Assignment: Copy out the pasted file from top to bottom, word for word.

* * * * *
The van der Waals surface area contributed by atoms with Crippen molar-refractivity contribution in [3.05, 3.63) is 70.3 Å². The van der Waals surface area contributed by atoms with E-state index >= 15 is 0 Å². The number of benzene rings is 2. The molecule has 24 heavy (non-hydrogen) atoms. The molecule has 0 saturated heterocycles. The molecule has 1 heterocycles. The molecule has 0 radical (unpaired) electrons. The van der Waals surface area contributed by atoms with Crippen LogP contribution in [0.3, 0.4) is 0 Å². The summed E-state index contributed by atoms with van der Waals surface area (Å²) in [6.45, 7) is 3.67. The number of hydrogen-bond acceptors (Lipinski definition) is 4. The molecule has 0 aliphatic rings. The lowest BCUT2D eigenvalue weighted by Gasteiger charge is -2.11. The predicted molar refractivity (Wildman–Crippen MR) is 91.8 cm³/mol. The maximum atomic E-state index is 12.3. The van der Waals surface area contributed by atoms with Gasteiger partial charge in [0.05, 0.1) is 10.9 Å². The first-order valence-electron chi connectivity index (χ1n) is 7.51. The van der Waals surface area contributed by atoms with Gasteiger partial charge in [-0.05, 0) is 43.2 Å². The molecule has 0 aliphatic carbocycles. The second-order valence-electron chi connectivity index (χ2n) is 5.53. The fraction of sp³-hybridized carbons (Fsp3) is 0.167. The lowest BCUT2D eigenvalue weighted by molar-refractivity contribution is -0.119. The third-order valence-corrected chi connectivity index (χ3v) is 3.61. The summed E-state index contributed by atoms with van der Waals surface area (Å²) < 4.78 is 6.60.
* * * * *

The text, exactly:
The van der Waals surface area contributed by atoms with Crippen molar-refractivity contribution in [3.05, 3.63) is 70.3 Å². The van der Waals surface area contributed by atoms with E-state index >= 15 is 0 Å². The number of benzene rings is 2. The molecule has 24 heavy (non-hydrogen) atoms. The molecule has 0 saturated heterocycles. The molecule has 1 heterocycles. The molecule has 0 radical (unpaired) electrons. The van der Waals surface area contributed by atoms with Crippen LogP contribution in [0.3, 0.4) is 0 Å². The summed E-state index contributed by atoms with van der Waals surface area (Å²) in [6.45, 7) is 3.67. The number of hydrogen-bond acceptors (Lipinski definition) is 4. The molecule has 0 aliphatic rings. The lowest BCUT2D eigenvalue weighted by Gasteiger charge is -2.11. The predicted molar refractivity (Wildman–Crippen MR) is 91.8 cm³/mol. The maximum atomic E-state index is 12.3. The van der Waals surface area contributed by atoms with Gasteiger partial charge in [0.05, 0.1) is 10.9 Å². The first-order valence-electron chi connectivity index (χ1n) is 7.51. The van der Waals surface area contributed by atoms with Gasteiger partial charge in [-0.05, 0) is 43.2 Å². The molecule has 0 aliphatic carbocycles. The second-order valence-electron chi connectivity index (χ2n) is 5.53. The fraction of sp³-hybridized carbons (Fsp3) is 0.167. The lowest BCUT2D eigenvalue weighted by molar-refractivity contribution is -0.119. The third-order valence-corrected chi connectivity index (χ3v) is 3.61. The summed E-state index contributed by atoms with van der Waals surface area (Å²) < 4.78 is 6.60.